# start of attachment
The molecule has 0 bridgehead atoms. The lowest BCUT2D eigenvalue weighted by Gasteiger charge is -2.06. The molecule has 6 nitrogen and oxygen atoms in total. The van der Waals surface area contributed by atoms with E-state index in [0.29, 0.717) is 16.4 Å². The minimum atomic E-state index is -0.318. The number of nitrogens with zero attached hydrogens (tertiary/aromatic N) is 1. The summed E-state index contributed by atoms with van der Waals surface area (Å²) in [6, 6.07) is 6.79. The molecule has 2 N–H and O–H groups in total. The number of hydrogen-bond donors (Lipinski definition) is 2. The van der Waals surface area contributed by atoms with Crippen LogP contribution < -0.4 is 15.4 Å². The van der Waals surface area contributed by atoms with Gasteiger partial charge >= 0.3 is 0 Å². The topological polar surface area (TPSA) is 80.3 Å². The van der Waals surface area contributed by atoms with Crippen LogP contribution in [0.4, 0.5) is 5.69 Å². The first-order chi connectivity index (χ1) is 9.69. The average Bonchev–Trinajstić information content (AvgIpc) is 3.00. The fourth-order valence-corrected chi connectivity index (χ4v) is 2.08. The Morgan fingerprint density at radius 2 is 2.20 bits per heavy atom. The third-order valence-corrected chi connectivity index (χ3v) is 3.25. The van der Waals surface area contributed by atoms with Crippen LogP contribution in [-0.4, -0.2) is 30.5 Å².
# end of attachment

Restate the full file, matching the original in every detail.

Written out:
The molecule has 0 bridgehead atoms. The lowest BCUT2D eigenvalue weighted by Gasteiger charge is -2.06. The molecule has 6 nitrogen and oxygen atoms in total. The van der Waals surface area contributed by atoms with E-state index in [0.29, 0.717) is 16.4 Å². The minimum atomic E-state index is -0.318. The number of nitrogens with zero attached hydrogens (tertiary/aromatic N) is 1. The summed E-state index contributed by atoms with van der Waals surface area (Å²) in [6, 6.07) is 6.79. The molecule has 2 N–H and O–H groups in total. The number of hydrogen-bond donors (Lipinski definition) is 2. The van der Waals surface area contributed by atoms with Crippen LogP contribution < -0.4 is 15.4 Å². The van der Waals surface area contributed by atoms with Gasteiger partial charge >= 0.3 is 0 Å². The topological polar surface area (TPSA) is 80.3 Å². The van der Waals surface area contributed by atoms with Crippen LogP contribution in [0.4, 0.5) is 5.69 Å². The first-order chi connectivity index (χ1) is 9.69. The average Bonchev–Trinajstić information content (AvgIpc) is 3.00. The fourth-order valence-corrected chi connectivity index (χ4v) is 2.08. The Morgan fingerprint density at radius 2 is 2.20 bits per heavy atom. The third-order valence-corrected chi connectivity index (χ3v) is 3.25. The van der Waals surface area contributed by atoms with Crippen LogP contribution in [-0.4, -0.2) is 30.5 Å².